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Last week, Apple was alleged to collect users' data despite turning off the analytics setting on iPhones. The Cupertino company is now again on a hotseat after the same researchers revealed that personalized IDs may also be sent to Apple. Crucially, these data could include more sensitive information like your name, birthday, and email address tied to the iCloud account.
A group of researchers called Mysk have dug further into the analytics codes that Apple continues to collect even when you opt-out sharing the data. According to them, a specific "dsId" or Directory Services Identifier is linked to your iCloud account. Surprisingly, they argued that this DSID is identifiable and associated with any data in your iCloud such as full name and email address.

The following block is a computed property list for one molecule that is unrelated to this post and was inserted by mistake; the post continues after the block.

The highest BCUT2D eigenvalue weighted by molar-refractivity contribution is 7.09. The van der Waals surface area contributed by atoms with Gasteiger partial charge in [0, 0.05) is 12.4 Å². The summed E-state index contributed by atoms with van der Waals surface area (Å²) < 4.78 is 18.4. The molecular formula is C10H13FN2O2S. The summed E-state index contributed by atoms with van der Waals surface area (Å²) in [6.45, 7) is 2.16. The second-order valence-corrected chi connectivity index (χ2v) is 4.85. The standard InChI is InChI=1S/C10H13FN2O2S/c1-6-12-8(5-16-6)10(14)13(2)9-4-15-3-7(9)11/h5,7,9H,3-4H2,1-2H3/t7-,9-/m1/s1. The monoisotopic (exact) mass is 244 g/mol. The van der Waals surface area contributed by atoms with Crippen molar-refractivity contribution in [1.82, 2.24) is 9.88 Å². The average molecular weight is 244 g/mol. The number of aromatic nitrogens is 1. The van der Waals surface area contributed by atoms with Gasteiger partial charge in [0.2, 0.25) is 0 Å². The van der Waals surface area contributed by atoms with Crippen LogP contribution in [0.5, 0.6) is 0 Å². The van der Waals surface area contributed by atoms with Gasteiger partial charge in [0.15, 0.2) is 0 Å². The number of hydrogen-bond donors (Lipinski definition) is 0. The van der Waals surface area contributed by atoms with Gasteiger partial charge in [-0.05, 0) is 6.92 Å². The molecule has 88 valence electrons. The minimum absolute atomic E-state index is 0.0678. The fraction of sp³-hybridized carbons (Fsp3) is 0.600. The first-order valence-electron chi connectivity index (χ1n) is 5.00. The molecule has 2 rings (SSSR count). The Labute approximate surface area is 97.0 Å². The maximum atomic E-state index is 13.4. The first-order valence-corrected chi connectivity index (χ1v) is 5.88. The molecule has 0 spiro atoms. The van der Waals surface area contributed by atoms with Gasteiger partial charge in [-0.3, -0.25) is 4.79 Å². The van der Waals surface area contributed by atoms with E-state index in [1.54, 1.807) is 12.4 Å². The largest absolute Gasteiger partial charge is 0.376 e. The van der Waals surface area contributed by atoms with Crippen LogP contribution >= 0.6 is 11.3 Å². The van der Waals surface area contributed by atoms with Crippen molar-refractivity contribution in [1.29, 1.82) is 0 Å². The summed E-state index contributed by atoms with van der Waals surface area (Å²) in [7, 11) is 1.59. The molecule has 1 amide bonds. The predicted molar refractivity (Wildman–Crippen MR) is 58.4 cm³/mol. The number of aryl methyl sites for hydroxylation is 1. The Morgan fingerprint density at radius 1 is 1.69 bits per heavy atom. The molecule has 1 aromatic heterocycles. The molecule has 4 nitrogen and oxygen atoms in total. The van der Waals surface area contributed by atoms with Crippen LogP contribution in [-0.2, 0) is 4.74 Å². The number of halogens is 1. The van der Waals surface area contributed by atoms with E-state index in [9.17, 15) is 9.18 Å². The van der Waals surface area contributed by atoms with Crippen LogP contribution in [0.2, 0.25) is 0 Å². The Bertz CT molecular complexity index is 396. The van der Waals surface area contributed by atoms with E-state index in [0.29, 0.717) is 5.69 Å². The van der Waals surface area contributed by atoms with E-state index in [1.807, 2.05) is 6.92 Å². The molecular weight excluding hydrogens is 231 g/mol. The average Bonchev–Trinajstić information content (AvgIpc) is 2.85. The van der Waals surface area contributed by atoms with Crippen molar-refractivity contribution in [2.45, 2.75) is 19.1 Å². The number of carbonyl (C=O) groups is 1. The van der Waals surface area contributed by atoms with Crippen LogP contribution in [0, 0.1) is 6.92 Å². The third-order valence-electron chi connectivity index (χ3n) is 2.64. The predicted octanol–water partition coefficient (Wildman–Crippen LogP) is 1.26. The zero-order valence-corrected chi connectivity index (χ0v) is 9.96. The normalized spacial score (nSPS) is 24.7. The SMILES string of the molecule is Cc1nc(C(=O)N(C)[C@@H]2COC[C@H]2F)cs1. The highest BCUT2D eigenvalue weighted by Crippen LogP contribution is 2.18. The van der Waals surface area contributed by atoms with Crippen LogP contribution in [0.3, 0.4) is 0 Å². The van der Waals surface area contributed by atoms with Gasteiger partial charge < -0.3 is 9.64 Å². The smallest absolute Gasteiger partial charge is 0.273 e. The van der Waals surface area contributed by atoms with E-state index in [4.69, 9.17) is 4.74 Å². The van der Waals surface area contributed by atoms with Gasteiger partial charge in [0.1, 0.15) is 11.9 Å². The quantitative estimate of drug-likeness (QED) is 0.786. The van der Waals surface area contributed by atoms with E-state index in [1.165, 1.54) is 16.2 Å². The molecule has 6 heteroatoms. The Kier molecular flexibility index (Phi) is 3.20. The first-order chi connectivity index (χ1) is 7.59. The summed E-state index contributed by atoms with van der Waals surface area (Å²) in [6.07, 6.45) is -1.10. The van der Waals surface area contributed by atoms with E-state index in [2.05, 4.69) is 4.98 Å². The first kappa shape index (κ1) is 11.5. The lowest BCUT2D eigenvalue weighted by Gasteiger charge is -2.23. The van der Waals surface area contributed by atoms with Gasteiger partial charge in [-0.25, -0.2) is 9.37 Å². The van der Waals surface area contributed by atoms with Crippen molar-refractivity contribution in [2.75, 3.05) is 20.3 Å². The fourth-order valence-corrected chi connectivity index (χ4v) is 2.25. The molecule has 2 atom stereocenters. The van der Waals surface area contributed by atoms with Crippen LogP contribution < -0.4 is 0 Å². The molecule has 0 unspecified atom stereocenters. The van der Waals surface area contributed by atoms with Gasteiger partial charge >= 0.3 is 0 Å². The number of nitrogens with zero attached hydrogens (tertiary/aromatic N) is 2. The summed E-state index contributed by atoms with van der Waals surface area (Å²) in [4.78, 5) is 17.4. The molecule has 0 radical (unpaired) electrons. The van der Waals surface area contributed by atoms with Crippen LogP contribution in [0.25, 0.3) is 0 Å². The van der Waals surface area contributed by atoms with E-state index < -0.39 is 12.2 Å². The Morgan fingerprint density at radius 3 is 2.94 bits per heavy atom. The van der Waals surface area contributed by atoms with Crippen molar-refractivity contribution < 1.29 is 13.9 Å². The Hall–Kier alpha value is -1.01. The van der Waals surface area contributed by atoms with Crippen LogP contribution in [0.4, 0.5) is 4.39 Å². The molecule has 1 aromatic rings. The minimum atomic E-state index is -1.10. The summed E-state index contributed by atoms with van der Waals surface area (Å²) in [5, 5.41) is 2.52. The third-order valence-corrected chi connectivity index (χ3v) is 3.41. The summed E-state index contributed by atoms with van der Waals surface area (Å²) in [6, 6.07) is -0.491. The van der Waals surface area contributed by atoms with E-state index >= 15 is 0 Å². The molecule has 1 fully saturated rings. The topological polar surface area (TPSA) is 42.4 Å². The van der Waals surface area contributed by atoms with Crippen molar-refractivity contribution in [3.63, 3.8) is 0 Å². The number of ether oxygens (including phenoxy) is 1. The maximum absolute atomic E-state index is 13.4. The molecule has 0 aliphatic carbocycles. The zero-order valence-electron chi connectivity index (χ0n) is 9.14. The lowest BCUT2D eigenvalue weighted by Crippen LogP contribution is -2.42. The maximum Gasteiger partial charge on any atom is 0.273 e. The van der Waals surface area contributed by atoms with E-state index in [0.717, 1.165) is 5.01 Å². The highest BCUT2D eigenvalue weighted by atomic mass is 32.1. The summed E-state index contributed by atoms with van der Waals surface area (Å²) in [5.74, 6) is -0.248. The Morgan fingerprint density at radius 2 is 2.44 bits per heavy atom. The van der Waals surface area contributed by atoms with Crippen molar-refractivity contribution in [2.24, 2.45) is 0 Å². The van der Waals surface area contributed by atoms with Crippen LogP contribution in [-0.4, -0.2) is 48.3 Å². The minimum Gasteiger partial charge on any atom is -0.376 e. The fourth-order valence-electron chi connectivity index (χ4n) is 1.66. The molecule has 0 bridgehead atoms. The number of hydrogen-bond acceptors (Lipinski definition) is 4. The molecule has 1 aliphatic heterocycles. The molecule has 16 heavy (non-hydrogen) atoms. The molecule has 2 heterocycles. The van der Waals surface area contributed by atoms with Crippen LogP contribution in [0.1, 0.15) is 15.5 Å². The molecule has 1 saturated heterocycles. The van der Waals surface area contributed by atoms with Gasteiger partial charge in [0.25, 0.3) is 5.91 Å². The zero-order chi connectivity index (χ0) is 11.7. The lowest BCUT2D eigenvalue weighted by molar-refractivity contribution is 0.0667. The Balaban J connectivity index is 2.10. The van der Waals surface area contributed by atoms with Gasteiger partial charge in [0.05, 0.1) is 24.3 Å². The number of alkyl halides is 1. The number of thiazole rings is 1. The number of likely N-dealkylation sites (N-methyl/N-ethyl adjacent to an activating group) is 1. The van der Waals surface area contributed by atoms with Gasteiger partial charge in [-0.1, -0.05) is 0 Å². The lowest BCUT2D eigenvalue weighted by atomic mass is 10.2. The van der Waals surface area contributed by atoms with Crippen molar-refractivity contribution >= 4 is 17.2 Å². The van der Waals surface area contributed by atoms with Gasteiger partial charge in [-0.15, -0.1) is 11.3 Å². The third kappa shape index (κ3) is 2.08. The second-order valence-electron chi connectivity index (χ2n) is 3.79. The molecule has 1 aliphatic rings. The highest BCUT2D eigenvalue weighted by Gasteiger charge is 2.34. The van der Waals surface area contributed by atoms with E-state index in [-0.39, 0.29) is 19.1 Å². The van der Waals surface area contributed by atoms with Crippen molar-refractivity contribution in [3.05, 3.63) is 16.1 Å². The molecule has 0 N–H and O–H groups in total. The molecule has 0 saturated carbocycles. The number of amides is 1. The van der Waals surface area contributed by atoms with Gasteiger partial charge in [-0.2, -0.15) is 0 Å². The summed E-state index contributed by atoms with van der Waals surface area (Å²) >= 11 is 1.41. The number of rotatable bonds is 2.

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🚨 New Findings:— Mysk 🇨🇦🇩🇪 (@mysk_co) November 21, 2022
Apple’s analytics data include an ID called “dsId”. We were able to verify that “dsId” is the “Directory Services Identifier”, an ID that uniquely identifies an iCloud account. Meaning, Apple’s analytics can personally identify you 👇 pic.twitter.com/3DSUFwX3nV
More importantly, the team is confirming that the previous reports of analytics data in the App Store that are harvested by Apple contain DSID. This means that not only were the user's behaviors and activities sent to Apple's servers, but they were able to personalize each report. In addition to the App Store, the practice is also common for other official apps of Apple.
The recent findings have put Apple at the center of controversy given the Cupertino company is known to have a solid standpoint in protecting users' privacy. It could well be distinguished Apple has started to change some of its tracking policies after they introduce ads to iOS 16 and iPadOS ecosystems.
Do you think Apple knowingly broke its privacy agreement? Let us know your comment. We're listening.